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Sunday, August 29, 2010

The Venerable Bead

There are no groups focusing on art quilts (however you define that term) in our rural middle-of-nowhere area.  So when I was invited to join VESTA, a group of professional artists and craftswomen, a few years ago, I jumped at the chance.  And one of the advantages of such a group is that each member brings skill and expertise in a different medium or technique.  Yesterday our monthly meeting took place at the home of a member who has been creating beautiful glass beads, and she had promised to demonstrate the process.  


Now I have an overactive imagination when it comes to disasters and so when she turned on the propane and explained she had to pep it up with oxygen, I was looking for how close I was to the door and already seeing the place in flames and the ambulances on the way.  And when she warned us that heating up the glass too fast made it explode into flying splinters I decided this was not for me.   But after she successfully created a jewel of a bead and turned to encourage one of us to give it a try, I found myself stepping forward.  


Making a bead involves keeping a glass rod turning over a flame.  You can't stop because the glass blob will follow the laws of gravity and drop off.  At one point I had to turn the glass rod and heat up another metal rod on which the bead will be wound, all the while keeping my fingers out of the flame.  In other words, I had to expose my lack of coordination to the entire group. Can she walk and chew gum at the same time?  Somehow the glass blob made it successfully onto the metal rod and I produced a reasonably round gleaming purple bead.  Flushed with my success I agreed to do another one, which immediately proved the first had been a fluke .  I managed to transfer a quite lopsided blob to the metal rod and had to work to get it evened out.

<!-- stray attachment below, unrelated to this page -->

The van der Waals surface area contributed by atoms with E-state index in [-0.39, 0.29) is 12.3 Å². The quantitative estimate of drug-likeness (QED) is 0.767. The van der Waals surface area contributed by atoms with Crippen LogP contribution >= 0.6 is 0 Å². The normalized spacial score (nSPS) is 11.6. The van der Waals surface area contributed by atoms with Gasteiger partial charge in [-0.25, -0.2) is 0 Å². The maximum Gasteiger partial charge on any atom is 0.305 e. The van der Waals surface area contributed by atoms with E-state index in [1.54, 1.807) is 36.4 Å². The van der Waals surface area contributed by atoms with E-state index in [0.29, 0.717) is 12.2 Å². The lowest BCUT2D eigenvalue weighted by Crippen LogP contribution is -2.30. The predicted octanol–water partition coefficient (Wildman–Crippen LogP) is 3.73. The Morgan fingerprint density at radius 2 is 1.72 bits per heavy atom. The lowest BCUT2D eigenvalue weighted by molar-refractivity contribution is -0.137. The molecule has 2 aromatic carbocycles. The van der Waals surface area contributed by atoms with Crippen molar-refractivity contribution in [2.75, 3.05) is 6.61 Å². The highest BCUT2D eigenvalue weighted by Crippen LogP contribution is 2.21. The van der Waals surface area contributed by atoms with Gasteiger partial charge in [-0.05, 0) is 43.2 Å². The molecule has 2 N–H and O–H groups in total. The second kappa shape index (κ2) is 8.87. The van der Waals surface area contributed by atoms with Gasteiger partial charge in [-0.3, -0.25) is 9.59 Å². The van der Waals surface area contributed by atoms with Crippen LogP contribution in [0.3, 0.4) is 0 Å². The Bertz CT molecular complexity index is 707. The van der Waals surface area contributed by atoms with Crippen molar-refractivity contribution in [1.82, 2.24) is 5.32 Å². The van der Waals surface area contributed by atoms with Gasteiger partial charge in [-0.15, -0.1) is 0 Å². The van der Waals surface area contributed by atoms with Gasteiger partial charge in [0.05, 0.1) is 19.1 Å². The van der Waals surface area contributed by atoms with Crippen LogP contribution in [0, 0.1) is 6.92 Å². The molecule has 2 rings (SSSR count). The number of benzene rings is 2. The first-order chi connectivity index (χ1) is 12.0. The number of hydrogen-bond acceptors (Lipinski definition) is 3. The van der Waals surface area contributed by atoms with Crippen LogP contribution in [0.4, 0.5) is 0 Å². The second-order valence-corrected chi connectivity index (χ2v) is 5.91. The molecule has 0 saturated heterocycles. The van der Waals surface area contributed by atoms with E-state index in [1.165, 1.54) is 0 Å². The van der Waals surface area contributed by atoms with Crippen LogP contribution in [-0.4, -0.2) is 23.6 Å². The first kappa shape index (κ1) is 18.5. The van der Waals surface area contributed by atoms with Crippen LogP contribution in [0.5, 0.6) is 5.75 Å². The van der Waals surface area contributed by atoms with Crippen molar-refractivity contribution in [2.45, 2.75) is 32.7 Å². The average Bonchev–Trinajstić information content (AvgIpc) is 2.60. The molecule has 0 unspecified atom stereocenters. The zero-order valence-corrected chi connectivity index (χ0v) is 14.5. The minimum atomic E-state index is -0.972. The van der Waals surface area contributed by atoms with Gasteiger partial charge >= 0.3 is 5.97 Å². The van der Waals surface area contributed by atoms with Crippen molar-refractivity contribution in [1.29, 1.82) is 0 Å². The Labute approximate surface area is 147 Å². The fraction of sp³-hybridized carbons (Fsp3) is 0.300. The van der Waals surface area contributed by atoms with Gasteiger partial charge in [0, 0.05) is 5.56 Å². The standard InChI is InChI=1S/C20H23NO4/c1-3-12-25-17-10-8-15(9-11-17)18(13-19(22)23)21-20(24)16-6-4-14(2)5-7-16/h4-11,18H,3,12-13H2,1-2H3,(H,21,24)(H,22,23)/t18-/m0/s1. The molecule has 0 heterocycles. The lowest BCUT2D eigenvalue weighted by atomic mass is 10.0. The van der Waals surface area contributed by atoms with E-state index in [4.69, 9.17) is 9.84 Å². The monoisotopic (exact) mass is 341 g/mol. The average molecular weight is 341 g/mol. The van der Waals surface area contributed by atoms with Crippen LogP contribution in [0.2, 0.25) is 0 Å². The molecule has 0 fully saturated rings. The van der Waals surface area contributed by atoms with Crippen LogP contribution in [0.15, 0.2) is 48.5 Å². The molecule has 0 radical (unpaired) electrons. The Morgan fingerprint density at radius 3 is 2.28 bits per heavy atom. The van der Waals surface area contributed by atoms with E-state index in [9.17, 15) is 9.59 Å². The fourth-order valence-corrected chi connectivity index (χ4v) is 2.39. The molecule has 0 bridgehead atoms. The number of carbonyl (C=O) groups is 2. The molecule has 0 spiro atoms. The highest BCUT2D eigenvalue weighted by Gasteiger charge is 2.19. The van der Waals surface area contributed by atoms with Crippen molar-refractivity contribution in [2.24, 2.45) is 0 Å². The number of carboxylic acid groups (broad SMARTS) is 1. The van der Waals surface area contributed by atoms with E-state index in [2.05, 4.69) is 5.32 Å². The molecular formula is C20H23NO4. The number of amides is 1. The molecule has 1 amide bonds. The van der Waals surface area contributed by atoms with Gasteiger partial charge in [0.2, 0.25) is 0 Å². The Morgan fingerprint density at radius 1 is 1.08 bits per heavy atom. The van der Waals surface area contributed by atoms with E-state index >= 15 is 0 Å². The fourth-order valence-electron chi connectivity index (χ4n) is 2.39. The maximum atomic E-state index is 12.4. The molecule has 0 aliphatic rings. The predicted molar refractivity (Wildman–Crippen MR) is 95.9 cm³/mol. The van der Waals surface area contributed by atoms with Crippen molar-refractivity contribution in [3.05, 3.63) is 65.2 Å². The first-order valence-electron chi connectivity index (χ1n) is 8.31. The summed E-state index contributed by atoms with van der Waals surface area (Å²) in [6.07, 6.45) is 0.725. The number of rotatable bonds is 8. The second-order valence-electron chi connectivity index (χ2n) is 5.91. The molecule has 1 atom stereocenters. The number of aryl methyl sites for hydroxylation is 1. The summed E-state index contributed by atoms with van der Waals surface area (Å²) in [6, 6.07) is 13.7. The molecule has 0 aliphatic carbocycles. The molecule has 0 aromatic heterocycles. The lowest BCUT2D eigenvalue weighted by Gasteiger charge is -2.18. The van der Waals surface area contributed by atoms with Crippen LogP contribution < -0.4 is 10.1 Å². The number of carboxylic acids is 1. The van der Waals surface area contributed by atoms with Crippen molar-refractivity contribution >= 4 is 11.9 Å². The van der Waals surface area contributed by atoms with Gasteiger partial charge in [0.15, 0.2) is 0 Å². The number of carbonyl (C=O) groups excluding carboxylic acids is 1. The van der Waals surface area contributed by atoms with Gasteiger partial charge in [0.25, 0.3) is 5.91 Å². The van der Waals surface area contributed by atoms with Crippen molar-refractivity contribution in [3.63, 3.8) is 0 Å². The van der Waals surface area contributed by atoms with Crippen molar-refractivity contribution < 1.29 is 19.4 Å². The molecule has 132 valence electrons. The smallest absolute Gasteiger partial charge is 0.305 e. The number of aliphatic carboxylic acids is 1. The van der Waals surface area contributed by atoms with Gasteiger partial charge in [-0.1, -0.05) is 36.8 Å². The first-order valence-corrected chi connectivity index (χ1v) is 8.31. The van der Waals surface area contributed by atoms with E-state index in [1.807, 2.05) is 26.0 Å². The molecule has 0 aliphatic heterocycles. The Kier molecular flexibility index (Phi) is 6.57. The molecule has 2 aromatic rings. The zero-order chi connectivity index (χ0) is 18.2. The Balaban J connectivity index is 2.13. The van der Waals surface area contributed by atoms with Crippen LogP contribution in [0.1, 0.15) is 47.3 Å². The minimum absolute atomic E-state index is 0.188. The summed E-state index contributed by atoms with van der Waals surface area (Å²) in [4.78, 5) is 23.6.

And then, since no one else was leaping up to expose themselves to danger and ridicule, Kathy insisted I do a third.  Even bigger one this time, she said.  I was beginning to feel the rhythm of this but those shoulder muscles I use in FMQ were beginning to ache and so my last bead was indeed bigger but had some roundness issues.  
Certainly not enough beads to embellish a quilt.  But I gained an understanding of and an appreciation for the skill it takes to make even a simple glass bead.  And I have always loved the way light and glass produce magic.  Thanks, Kathy!

Oh--the title.  There was a medieval historian named Venerable Bede, who seemed to take himself way too seriously, and I always wanted to use his name in a tongue-in-cheek fashion.  So I can cross that off my life to-do list.  And if you are still with me, thanks for the company!

3 comments:

  1. Beautiful! No doubt you will find the perfect project for your treasures!

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  2. Ohhh I love the beads. I know what you mean about the fear of the flame and hot glass. I've seen it done and I too was fearful.

    I thought I may be alone in the saving of words and phrases for just the right time....I enjoyed it....Thanks!!

    Smiles,
    Kelly

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  3. The Venerable Bead is my business name and I too melt glass to make beads and pendants. I got a google alert and I thought you were talking about me lol. That first bead is a thrilling experience! great job.
    Paula
    www.venbead.etsy.com

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